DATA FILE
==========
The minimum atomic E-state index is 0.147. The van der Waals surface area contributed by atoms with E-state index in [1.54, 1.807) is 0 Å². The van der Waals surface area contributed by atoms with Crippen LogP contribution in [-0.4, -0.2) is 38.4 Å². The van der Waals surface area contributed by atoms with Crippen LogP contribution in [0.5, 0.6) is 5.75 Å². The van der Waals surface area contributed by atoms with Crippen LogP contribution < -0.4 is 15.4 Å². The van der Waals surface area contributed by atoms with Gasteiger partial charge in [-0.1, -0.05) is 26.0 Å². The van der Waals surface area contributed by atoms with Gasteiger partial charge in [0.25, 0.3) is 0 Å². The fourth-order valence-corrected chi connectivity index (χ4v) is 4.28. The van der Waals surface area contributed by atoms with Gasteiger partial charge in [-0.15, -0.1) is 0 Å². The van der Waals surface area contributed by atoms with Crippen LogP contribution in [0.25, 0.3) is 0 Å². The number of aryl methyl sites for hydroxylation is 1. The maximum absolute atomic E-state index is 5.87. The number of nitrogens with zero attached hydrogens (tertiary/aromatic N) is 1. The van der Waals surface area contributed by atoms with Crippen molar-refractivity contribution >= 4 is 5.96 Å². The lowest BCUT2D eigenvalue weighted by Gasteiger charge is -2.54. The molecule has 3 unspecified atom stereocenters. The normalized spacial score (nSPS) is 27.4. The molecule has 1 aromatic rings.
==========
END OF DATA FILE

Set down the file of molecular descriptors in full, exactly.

The minimum atomic E-state index is 0.147. The van der Waals surface area contributed by atoms with E-state index in [1.54, 1.807) is 0 Å². The van der Waals surface area contributed by atoms with Crippen LogP contribution in [-0.4, -0.2) is 38.4 Å². The van der Waals surface area contributed by atoms with Crippen LogP contribution in [0.5, 0.6) is 5.75 Å². The van der Waals surface area contributed by atoms with Crippen LogP contribution < -0.4 is 15.4 Å². The van der Waals surface area contributed by atoms with Gasteiger partial charge in [-0.1, -0.05) is 26.0 Å². The van der Waals surface area contributed by atoms with Gasteiger partial charge in [0.25, 0.3) is 0 Å². The fourth-order valence-corrected chi connectivity index (χ4v) is 4.28. The van der Waals surface area contributed by atoms with Gasteiger partial charge in [-0.15, -0.1) is 0 Å². The van der Waals surface area contributed by atoms with Crippen LogP contribution in [0.25, 0.3) is 0 Å². The number of aryl methyl sites for hydroxylation is 1. The maximum absolute atomic E-state index is 5.87. The number of nitrogens with zero attached hydrogens (tertiary/aromatic N) is 1. The van der Waals surface area contributed by atoms with Crippen molar-refractivity contribution >= 4 is 5.96 Å². The lowest BCUT2D eigenvalue weighted by Gasteiger charge is -2.54. The molecule has 3 unspecified atom stereocenters. The normalized spacial score (nSPS) is 27.4. The molecule has 1 aromatic rings.